For this problem, we’re being asked to calculate the equilibrium concentration of Ag+ in parts per billion (ppb) that would exist in equilibrium with AgCl.
Since the AgCl is an ionic compound, it forms ions when dissociating in water. The dissociation of AgCl in water is as follows:
The chloride ion, Cl–, has a charge of –1. Silver then has a charge of +1:
AgCl(s) ⇌ Ag+(aq) + Cl-(aq)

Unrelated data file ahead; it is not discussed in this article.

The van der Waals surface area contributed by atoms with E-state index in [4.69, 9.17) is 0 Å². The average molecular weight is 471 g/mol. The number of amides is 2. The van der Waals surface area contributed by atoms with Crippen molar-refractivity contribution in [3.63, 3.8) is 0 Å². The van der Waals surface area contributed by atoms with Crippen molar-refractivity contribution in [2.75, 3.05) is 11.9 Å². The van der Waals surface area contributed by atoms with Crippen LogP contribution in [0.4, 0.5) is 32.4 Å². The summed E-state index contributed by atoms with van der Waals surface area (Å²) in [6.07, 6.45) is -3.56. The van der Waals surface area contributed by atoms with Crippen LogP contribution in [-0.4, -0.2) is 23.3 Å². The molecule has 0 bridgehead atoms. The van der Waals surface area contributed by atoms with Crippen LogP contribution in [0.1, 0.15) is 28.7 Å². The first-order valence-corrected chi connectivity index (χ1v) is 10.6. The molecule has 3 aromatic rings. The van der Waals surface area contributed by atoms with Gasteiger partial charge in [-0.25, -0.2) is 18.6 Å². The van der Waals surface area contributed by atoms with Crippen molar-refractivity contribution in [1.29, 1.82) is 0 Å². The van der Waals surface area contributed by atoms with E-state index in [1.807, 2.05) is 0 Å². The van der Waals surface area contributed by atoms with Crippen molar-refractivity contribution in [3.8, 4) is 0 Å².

We can construct an ICE table for the dissociation of Ni(OH)2.
Remember that solids are ignored in the ICE table and Ksp expression.
A concentration of 10-100 parts per billion (by mass) of Ag+ is an effective disinfectant in swimming pools. However, if the concentration exceeds this range, the Ag+ can cause adverse health effects. One way to maintain an appropriate concentration of Ag+ is to add a slightly soluble salt to the pool. Using Ksp values from Appendix D in the textbook, calculate the equilibrium concentration of Ag+ in parts per billion that would exist in equilibrium with
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